These last three chapters are Second Zechariah’s second oracle, describing the completion of God’s plan from the beginning, from before the creation of the world. When God gave God’s people the seven feasts described in Exodus, they were each prophetic of God’s plan of salvation. So far, four of those feasts have been fulfilled in Christ, and chapters 12-14 reflect the fulfillment to come of the last three feasts.

The Seven Feasts

Feast #1, Passover

Passover essentially entailed the sacrifice of a perfect lamb, after having loved and cared for that lamb for three days in one’s home. The night of the Passover, there was to be a feast commemorating the first Passover when God’s people, enslaved Hebrews, painted the blood of the first Passover lambs on the lintels of their doorways so that the angel of death would pass over that house.

x1952-167, The Signs on the Door, Artist: James Tissot (1836 – 1902), Photographer: John Parnell, Photo © The Jewish Museum, New York

This Feast was fulfilled when the Lamb of God was sacrificed on the cross for the sins of the world.

You know that you were ransomed from the futile ways inherited from your ancestors, not with perishable things like silver or gold, but with the precious blood of Christ, like that of a lamb without defect or blemish.

1 Peter 1:18-19 (NRSV) 

Feast #2, Feast of Unleavened Bread

This feast, to be held in conjunction with Passover, involved the purging of all yeast from the house and eating unleavened bread.

The Feast of Unleavened Bread is fulfilled in the sanctification of every believer.

Clean out the old yeast so that you may be a new batch, as you really are unleavened. For our paschal lamb, Christ, has been sacrificed.

1 Corinthians 5:7 (NRSV) 
Eating the Passover meal, which included unleavened bread | James Tissot (1836 – 1902), The Jewish Museum CC)

Feast #3, Firstfruits

Those of Jewish faith would present the first of the crops and the herds to God.

Firstfruits was fulfilled when Jesus rose from the dead and became the firstborn of the resurrection to come.

He is the head of the body, the church; he is the beginning, the firstborn from the dead, so that he might come to have first place in everything.

Colossians 1:18 (NRSV)

Feast #4, Feast of Weeks, also called Pentecost

Celebrated seven weeks after Passover, this was Thanksgiving for the first harvest and the reading of the law given at Mt. Sinai.

Feast of Weeks was fulfilled when God sent the Holy Spirit to write God’s law on the hearts of all believers.

I will put my laws in their minds,
    and write them on their hearts,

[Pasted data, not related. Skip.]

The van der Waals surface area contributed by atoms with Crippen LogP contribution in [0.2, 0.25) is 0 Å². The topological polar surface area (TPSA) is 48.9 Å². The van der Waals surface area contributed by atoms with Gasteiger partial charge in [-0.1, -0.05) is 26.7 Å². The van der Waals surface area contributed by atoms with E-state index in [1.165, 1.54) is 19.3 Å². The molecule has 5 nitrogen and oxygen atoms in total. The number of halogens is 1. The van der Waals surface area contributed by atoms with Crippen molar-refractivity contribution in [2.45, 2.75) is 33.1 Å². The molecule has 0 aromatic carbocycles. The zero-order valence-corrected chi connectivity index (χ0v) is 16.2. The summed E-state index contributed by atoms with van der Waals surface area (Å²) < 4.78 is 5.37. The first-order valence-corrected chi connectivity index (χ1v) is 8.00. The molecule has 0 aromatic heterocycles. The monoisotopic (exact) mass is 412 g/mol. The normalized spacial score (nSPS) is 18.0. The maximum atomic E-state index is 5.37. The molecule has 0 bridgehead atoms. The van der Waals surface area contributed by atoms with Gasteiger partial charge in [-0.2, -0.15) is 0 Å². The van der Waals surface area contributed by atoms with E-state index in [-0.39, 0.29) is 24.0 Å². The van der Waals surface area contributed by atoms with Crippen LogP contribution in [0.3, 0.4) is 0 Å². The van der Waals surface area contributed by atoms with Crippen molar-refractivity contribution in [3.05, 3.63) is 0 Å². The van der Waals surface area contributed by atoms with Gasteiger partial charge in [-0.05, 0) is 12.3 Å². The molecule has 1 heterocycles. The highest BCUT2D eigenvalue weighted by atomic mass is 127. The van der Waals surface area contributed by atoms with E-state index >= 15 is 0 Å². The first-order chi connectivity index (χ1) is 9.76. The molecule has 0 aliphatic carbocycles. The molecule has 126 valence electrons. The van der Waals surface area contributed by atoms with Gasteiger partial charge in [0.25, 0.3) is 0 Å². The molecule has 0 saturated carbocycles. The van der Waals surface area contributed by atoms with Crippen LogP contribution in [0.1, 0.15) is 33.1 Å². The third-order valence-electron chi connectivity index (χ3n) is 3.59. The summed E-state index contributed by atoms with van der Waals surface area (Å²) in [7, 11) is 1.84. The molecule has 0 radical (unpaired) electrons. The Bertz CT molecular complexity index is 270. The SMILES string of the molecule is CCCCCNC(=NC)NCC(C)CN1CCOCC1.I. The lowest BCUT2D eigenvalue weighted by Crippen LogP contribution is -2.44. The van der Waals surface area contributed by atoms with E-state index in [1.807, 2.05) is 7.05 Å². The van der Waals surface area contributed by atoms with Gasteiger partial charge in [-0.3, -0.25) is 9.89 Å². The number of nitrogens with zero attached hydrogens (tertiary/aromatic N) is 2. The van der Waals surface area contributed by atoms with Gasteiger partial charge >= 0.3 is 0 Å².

and I will be their God,
    and they shall be my people.

Hebrews 8:10, quoting Jeremiah 31:33 (NRSV)

Feast #5, Feast of Trumpets

During this feast, trumpets are blown commemorating the gathering of Israel to the promised land.

This feast is yet to be fulfilled in the resurrection of the saints upon Christ’s return!

For since we believe that Jesus died and rose again, even so, through Jesus, God will bring with him those who have died.For this we declare to you by the word of the Lord,

—that we who are alive, who are left until the coming of the Lord, will by no means precede those who have died.

—For the Lord himself, with a cry of command, with the archangel’s call

and with the sound of God’s trumpet,

—will descend from heaven, and the dead in Christ will rise first. 

—Then we who are alive, who are left, will be caught up in the clouds together with them to meet the Lord in the air; and so we will be with the Lord forever.

1 Thessalonians 4:14-17 (NRSV)

Feast #6, Day of Atonement

The Day of Atonement remains the single most solemn and sacred day on the Jewish calendar. A day of repentance and forgiveness, it is the only feast in which God asked that the people fast, and to refrain from all pleasure for the entire time period.

This feast is partially fulfilled in all believers who have gratefully received the gift of atonement through Jesus, with a more specific fulfillment of all Israel to come!

So Christ, having been offered -once- to bear the sins of many, will appear a second time, not to deal with sin, but to save those who are eagerly waiting for him.

Hebrews 9:28 (NRSV)
Agnus-Dei: The Scapegoat (Agnus-Dei. Le bouc émissaire.) | James Tissot (1836 – 1902) The Brooklyn Museum, CC0

Feast #7, Feast of Booths, or Tabernacles